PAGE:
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    The Police Threaten Fines for Hanging a Polish Flag

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    "They want to charge me because on the Day of Polonia I hanged out the Polish flag on my shop” - says Jarosław Pieszko, clutching in his hand the note from the police. Photograph by the author

    Jarosław Pieszko who on 2 May, which is a Day of Polonia, hanged out on his shop in Jaszuny a Polish flag is subject to threats from Lithuanian justice. The Day of Polonia is a widely celebrated day for all the communities of Poles around the world.

    – On the Day of Polonia I hanged the flag out because I am Polish. On that day Polish flags are hanged out in all the corners of the globe, in all the places where our compatriots live and where Polish communities are. Nobody objects it and nobody feels offended or indignant, and here, almost instantly, I was called to the police- Jarosław Pieszko reports. The problems he encountered exemplify non-acceptance by the local authorities to any manifestations of Polish language and Polish descent; authorities, which for years have consequently fought against Polish street signs and names.

    As we have recently informed our readers, Zygmunt Marcynkiewicz, the director of „Irzimas,” a transport company from Czarny Bor in Vilnius region, was confronted by the Language Comission and the Language Inspectorate. First, Mr Marcinkiewicz was reprimanded by the inspectorate for placing bilinguial, Lithuanian and Polish, bus route plates on the company busses. Later on, he was requested to remove the Polish names of the destinations from the bus route plates.  He did not remove them and he was charged.

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    The inspectors of the Language Inspectorate imposed fines on Bolesław Daszkiewicz, the director of administration of Solecznica local government for displaynig street signs with Polish street names. After the event we learnt at the inspectorate: „ in accordance with the Lithuanian law all names of the streets in Lithuania must we written in the official language, which is Lithuanian. Only the EU law guarantees the right of minorities that in a given territory constitute majority to use their own language next to the state language in the street signs. However, the Supreme Administrative Court of Lithuania adopted a provision that in some cases the Lithuanian law can overrule the EU law, and apparently, the case with the street signs falls under the given court decision. The Lithuanian officials and representatives of the judiciary who are sensitive towards the cases connected with Polish language decided that Polish flags, signs and names in Polish are unacceptable.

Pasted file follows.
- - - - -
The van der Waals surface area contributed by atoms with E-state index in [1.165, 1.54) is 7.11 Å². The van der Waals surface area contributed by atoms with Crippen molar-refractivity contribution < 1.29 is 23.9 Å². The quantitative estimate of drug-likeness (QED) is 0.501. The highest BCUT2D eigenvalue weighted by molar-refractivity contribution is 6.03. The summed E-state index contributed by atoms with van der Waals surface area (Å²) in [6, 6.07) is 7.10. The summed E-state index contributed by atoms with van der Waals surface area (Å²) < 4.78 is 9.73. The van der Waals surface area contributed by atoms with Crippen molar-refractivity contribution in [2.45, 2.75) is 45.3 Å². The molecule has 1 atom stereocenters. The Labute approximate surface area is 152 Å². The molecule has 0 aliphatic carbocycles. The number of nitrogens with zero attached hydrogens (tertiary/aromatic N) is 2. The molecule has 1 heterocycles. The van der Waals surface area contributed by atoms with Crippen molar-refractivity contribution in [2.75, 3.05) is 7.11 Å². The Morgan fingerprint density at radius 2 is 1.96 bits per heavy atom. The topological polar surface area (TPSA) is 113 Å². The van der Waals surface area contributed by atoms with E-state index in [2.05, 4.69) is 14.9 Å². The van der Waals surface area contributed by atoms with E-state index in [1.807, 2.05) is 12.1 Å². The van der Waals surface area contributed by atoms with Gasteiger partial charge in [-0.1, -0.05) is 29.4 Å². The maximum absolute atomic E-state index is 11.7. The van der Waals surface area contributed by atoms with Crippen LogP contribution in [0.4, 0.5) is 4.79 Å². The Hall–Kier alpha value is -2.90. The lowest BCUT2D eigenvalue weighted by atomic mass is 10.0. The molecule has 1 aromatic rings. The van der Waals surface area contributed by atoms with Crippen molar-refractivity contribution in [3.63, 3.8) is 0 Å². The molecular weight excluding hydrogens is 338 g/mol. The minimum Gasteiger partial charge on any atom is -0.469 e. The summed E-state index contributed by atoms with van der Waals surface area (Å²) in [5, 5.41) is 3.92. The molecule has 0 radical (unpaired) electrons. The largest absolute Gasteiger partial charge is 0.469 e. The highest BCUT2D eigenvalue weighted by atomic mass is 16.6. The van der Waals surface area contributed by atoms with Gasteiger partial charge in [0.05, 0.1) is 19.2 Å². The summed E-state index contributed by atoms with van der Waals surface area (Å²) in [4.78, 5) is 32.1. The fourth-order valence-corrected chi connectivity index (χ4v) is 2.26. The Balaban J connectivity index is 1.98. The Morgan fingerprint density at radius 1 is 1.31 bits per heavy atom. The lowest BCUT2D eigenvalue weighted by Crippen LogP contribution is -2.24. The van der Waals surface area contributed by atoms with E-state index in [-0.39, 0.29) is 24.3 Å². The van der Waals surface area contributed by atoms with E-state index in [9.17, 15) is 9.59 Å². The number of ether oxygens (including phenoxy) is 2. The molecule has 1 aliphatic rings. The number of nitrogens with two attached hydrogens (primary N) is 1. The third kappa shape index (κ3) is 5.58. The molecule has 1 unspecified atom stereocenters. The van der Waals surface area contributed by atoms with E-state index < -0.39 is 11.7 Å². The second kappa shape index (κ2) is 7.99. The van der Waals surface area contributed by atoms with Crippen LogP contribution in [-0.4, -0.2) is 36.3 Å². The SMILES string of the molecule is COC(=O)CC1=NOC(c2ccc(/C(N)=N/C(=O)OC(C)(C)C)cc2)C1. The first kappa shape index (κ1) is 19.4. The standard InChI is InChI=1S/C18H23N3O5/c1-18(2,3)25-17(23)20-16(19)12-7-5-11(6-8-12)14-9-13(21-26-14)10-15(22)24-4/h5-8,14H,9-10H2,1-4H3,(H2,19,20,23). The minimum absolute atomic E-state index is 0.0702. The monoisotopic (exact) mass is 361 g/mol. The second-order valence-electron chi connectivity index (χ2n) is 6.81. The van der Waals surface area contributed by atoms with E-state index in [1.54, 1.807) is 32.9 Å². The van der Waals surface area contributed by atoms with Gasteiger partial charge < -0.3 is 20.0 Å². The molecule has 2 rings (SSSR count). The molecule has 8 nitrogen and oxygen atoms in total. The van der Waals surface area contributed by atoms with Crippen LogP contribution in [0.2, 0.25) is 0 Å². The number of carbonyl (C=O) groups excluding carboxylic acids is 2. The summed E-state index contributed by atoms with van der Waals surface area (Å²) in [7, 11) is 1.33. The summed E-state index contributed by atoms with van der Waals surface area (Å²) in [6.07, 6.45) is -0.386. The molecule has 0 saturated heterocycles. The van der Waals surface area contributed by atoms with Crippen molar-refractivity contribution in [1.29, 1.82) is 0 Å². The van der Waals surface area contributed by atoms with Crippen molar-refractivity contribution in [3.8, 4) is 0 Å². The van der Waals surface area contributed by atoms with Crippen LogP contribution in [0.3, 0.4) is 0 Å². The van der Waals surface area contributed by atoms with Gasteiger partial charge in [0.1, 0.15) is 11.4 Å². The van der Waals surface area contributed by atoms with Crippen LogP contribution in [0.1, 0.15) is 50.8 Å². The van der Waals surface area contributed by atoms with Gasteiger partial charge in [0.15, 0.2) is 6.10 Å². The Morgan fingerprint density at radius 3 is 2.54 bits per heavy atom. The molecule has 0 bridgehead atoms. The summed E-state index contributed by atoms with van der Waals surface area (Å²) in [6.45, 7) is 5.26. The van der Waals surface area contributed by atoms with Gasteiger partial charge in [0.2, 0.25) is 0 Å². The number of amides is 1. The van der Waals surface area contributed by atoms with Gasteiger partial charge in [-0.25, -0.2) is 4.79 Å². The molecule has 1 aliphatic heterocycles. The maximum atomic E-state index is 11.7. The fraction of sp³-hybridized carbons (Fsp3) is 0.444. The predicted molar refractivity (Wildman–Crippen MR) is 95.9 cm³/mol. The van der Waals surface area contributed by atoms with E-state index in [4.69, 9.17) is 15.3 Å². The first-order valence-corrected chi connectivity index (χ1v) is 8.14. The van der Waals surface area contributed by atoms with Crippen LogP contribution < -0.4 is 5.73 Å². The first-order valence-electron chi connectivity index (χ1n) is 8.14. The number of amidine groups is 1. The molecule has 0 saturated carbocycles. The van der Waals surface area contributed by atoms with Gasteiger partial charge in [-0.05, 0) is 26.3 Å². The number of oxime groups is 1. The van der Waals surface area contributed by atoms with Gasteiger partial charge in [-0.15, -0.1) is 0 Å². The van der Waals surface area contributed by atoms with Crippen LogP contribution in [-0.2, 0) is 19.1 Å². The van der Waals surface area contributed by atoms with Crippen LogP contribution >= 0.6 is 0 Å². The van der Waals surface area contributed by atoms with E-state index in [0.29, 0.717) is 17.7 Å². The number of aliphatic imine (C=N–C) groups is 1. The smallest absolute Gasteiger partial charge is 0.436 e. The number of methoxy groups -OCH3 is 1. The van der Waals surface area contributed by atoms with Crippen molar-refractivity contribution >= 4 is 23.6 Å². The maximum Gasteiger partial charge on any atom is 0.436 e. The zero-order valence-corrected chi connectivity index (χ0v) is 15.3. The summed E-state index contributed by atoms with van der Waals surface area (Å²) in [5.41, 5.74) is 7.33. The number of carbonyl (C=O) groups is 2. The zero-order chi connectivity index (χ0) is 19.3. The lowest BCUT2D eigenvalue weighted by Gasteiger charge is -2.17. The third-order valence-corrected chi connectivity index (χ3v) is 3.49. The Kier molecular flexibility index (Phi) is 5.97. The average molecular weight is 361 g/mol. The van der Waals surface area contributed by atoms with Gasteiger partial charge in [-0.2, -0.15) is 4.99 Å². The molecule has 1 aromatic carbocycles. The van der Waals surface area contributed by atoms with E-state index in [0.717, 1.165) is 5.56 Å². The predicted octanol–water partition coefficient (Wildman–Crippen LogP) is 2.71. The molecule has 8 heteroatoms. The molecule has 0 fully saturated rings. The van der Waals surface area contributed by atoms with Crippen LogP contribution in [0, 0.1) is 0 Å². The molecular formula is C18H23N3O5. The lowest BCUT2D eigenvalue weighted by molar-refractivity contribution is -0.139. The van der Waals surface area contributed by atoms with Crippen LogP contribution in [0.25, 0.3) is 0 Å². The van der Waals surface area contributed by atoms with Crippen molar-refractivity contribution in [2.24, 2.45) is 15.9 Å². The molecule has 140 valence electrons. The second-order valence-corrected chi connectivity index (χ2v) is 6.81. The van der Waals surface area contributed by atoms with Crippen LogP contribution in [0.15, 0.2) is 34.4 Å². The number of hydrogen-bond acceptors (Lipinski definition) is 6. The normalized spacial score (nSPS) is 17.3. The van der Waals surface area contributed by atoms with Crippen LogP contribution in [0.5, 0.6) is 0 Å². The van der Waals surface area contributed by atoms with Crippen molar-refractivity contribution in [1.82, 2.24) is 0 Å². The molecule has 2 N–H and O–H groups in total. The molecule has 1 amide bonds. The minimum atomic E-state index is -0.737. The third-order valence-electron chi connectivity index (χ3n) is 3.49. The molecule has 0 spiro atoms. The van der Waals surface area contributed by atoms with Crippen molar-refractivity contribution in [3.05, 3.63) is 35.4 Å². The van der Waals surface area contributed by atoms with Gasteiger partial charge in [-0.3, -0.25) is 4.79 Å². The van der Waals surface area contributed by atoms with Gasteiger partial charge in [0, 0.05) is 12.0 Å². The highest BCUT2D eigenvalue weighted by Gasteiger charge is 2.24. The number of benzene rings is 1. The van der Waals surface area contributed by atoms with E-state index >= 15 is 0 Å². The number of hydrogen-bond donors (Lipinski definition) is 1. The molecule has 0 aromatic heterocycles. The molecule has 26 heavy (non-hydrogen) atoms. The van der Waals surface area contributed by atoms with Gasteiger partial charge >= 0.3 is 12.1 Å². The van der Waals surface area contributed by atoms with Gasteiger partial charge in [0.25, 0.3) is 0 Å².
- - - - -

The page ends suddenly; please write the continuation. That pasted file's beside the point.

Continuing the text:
-The police accuse me that I hung out the national flag of a foreign country. I absolutely disagree with the charge. The size of the flag I hanged out was much smaller than the flags of foreign countries and it was to symbolize that I am of Polish descent- resents Jarosław Pieszko. As we learned in the police station in Jaszuny, the information that the Polish flag is placed at Pieszko’s shop was received from Vilnius.

    A police officer who preferred to remain anonymous admitted an anonymous call on the emergency number. The caller informed that the flag of a foreign country is hoisted on the shop in Jaszuny. The police officer added that the caller gave the exact time when he saw the flag.

    – Let them charge me, but as it is a day of Polonia and Poland I will continue to hang the Polish flag out as I always used to do- said Jarosław Pieszko firmly.

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